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Defense Attorney for John Allen Muhammad Holds Press Conference

Aired October 14, 2003 - 08:06   ET


SOLEDAD O'BRIEN, CNN ANCHOR: Let's turn now to a press conference. The defense attorneys for John Allen Muhammad holding a press conference in Virginia Beach.
Let's listen in.

PETER GREENSPUN, MUHAMMAD DEFENSE ATTORNEY: So you can try e- mailing us at the same Web site or Web address that you had previously, but in all likelihood there's not going to be any response to it.

What we would like to say is we want to thank the people of Virginia Beach for accepting the responsibility of this trial. The hospitality and the graciousness we have received from Sheriff Lanteigne and his staff, from the circuit court and those personnel, has been tremendous. As difficult as this task is, everyone has made it really easy for us, or as easy as it could be under the circumstances.

We look forward to getting started. Everyone has done a lot of work and preparation and so here we are and we're ready to go and we hope to have a good and fair trial with tremendous jurors from the City of Virginia Beach.

Thank you.


GREENSPUN: Nothing to say.

O'BRIEN: We've been listening to Peter Greenspun, who was standing with his co-counsel, Jonathan Shapiro. They, of course, are representing John Allen Muhammad in the sniper shooting trial, the first trial.

So the big question now, of course, how strong is the prosecution's case against John Muhammad?

Jeanine Pirro is the district attorney of Westchester County, New York.

She's also written a new book. It's called "To Punish and Protect."

And she joins us now.

We're going to talk about your book, but I also want to pick your brain about this trial and maybe some others, if we have time.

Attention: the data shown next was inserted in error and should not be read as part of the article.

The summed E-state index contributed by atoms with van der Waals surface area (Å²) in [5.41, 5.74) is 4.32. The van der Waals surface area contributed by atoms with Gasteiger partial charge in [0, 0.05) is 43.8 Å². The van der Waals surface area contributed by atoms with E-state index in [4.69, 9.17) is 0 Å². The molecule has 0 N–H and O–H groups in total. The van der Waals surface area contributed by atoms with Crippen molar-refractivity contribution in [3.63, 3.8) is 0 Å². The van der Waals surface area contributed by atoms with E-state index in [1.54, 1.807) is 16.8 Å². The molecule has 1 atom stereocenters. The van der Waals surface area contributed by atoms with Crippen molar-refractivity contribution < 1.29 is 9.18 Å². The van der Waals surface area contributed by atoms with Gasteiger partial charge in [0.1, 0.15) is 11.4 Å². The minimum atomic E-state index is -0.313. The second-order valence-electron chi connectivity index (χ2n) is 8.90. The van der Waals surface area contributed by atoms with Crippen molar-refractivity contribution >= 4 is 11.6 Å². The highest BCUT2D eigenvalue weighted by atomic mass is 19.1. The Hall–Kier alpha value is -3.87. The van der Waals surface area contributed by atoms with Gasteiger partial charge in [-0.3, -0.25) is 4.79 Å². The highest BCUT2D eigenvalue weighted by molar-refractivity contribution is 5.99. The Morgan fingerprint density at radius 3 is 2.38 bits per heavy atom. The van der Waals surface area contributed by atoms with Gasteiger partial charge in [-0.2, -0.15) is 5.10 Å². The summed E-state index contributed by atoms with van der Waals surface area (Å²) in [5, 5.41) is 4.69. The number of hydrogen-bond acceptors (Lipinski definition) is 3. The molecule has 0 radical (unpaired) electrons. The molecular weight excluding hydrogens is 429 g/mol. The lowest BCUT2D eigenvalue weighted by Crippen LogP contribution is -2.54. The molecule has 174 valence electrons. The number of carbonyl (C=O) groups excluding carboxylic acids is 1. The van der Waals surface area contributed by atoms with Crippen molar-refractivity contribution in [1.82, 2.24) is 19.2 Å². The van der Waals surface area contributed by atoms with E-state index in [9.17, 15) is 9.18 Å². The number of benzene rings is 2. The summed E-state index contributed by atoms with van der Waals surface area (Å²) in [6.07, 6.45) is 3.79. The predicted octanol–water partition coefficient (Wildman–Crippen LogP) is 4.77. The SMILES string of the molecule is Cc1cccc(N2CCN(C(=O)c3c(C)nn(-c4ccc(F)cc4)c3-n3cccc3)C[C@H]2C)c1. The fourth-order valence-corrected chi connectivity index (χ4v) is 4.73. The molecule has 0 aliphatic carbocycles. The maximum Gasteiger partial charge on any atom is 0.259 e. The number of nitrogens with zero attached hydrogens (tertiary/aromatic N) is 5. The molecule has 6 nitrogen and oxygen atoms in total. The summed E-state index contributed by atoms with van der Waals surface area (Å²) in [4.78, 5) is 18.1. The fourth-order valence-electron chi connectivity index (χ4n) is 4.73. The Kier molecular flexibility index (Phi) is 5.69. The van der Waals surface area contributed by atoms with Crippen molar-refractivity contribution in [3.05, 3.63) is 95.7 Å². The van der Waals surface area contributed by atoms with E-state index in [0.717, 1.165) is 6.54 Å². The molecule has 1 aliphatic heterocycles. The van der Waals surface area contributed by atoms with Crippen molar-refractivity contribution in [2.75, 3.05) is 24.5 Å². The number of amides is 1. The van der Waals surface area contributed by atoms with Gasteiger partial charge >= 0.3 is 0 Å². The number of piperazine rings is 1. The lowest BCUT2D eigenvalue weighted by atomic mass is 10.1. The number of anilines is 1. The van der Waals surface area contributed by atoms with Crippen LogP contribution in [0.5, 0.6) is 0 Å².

In the piece from Jeanne Meserve, we heard some people almost saying that this sounds like a slam dunk, there's so much circumstantial evidence.

You laugh at that. I guess as a prosecutor you never say slam dunk?

JEANINE PIRRO, AUTHOR, "TO PUNISH AND PROTECT": You never say slam dunk. But the bottom line is that there is a lot of evidence here. This is a very strong circumstantial case. You've got the sniper's nest in the Caprice. You've got the skull and crossbones on their GPS, apparently, on the site of every one of the shootings. There's DNA from a paper bag. There is tremendous circumstantial evidence.

O'BRIEN: Take the other side for me. What are the big obstacles?

PIRRO: That there's no eyewitness, that no one can actually put the gun in the hand of Malvo or prove that it was Muhammad that actually, you know, was the captain of this killing team.

But, you know, sometimes circumstantial evidence is stronger than eyewitness testimony. You know, you don't have to worry about failing eyesight or memories or bias. It's fact. It's what the jury can rely on to find a case of guilt.

O'BRIEN: As we've mentioned, jury selection begins today. As a prosecutor, if you were prosecuting this case, what would you look for in a juror? Who would you want?

PIRRO: Well, I would want people who could listen to the evidence, who would be fair, who can objectively sit there and say I haven't made up my mind. Look, there's no question everyone has heard about this case. You'd have to live on Mars to not hear about this case. But the issue is can you hold the prosecution to the test. And prosecutors across the country want to be held to the test in the burden of proving their case beyond a reasonable doubt.

They would look for people who are fair, who are honest, who don't have a bias. You know, and there's now some talk about the insanity defense for Malvo. I mean you don't want a mental health professional who is looking to necessarily excuse the behavior, but rather to make you accountable for what you've done.